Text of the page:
Lockport Union-Sun & Journal — County Democratic lawmakers are calling for changes in state law to compel welfare recipients to give their rent subsidies to landlords.
Three resolutions are being put to the Legislature, all calling on New York State to: change state law so that Social Services departments pay welfare recipients’ monthly housing grants directly to rental property owners; make it a crime statewide for welfare recipients to not turn over their housing grants to landlords; or give Niagara County Social Services only the authority to directly pay rental property owners on behalf of all Temporary Aid to Needy Families recipients.
The resolutions are crafted with input from the Landlord Association of Greater Niagara, an organization with members across Niagara County that says welfare clients’ misuse of housing grants is pervasive and ends up costing taxpayers millions of dollars a year.
LAGN estimates that in 2009-2010, members commenced more than 1,000 evictions due to tenants’ non-payment of rent. Considering lost rent, the court costs associated with the eviction process and expenses incurred by Social Services to move clients to new housing, the “damages” to the community were about $3.8 million. “A good portion” is attributed to welfare recipients who didn’t use their housing grants to pay rent, LAGN President Bob Pascoal said.
Presently, the way state law is written, it’s up to welfare recipients to decide where Social Services will direct their housing grants, to their landlord or them. When recipients take them money themselves, it’s not a crime if they don’t use it to pay rent.
That needs to change, county lawmaker Dennis Virtuoso, D-Niagara Falls, said.
“If the county used a grant for something other than its given purpose, (the grantor) would come after us for fraud. Rent subsidies are grants ... . Using them for something other than paying rent is misappropriation of government funds,” he said.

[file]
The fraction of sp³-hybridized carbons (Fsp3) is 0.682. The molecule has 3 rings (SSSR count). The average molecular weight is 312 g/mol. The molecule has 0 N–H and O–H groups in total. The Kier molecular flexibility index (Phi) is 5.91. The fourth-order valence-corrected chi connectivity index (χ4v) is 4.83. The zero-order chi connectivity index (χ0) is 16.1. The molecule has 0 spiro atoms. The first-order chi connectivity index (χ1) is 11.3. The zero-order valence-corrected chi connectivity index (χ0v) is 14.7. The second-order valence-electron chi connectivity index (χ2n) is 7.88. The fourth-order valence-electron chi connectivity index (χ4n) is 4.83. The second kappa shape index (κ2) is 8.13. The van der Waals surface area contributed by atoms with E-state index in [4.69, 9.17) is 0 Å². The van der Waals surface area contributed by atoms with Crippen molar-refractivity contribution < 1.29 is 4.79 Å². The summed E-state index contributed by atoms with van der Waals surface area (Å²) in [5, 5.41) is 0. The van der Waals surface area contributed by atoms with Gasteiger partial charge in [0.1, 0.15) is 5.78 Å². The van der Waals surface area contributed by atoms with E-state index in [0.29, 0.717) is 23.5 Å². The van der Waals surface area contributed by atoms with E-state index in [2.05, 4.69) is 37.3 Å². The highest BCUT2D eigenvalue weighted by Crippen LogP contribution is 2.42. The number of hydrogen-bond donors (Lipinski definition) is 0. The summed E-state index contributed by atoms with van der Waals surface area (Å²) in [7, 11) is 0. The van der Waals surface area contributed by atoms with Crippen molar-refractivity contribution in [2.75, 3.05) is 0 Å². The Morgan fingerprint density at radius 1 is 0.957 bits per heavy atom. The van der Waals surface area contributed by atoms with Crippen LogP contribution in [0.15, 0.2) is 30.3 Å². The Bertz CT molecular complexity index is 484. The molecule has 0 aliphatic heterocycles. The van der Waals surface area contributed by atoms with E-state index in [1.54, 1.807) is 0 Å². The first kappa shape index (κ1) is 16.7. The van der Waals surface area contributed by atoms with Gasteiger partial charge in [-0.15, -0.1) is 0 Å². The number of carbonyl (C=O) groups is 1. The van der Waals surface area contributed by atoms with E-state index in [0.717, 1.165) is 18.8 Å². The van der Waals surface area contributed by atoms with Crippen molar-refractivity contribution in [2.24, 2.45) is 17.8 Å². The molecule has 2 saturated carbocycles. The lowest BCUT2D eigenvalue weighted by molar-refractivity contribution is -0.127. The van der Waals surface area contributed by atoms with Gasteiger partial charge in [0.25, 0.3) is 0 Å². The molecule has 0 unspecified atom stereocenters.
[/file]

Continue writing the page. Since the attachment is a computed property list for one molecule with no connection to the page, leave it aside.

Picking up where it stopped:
Pascoal and LAGN member Lou Rizzo, a real estate agent, say a change in the law would help stabilize housing stock and property values across the county.
In Niagara Falls, which is ranked the third-poorest city in the United States, about 20 percent of residential properties are abandoned. Rizzo asserted many of those properties were rendered worthless by occupants who blew off rent and/or damaged units without consequences other than eviction, which Social Services automatically underwrites for welfare recipients.
“It’s not that (the abandoned houses) weren’t producing, they were destroyed,” he said.
“When landlords suffer loss after loss after loss, they can’t keep investing in property. It becomes unviable,” Pascoal said.
Rizzo links misuse of housing grants with high crime and drug-use rates and, ultimately, broken homes for children. The community foots the bill through high taxes, on ever-more depressed property values, and the children — who were supposed to be lifted up by welfare — suffer the consequences.
“It’s time taxpayers stand up and scrutinize how our money’s really being spent,”Rizzo said. “We’re trying to use a common-sense approach to turning the area around. One thing we can do is hold the culprits accountable.”
Pascoal suggested eviction rates of welfare recipients would decrease significantly if Social Services paid landlords directly. That in turn would help stabilize children’s lives, as they wouldn’t be uprooted from home and school so often, he said.
Direct payment of rent to rental property owners would not strip welfare recipients’ leverage over errant landlords, according to Virtuoso. Tenants can always report property deficiencies to their local municipal building/code inspection office, and welfare recipients can report deficiencies to Social Services and arrange withholding of rent until they’re fixed, he said.
The county resolutions, co-sponsored by Virtuoso and fellow Niagara Falls-based legislators Jason Zona and Owen Steed, may be taken up by the full Legislature at its Tuesday business meeting.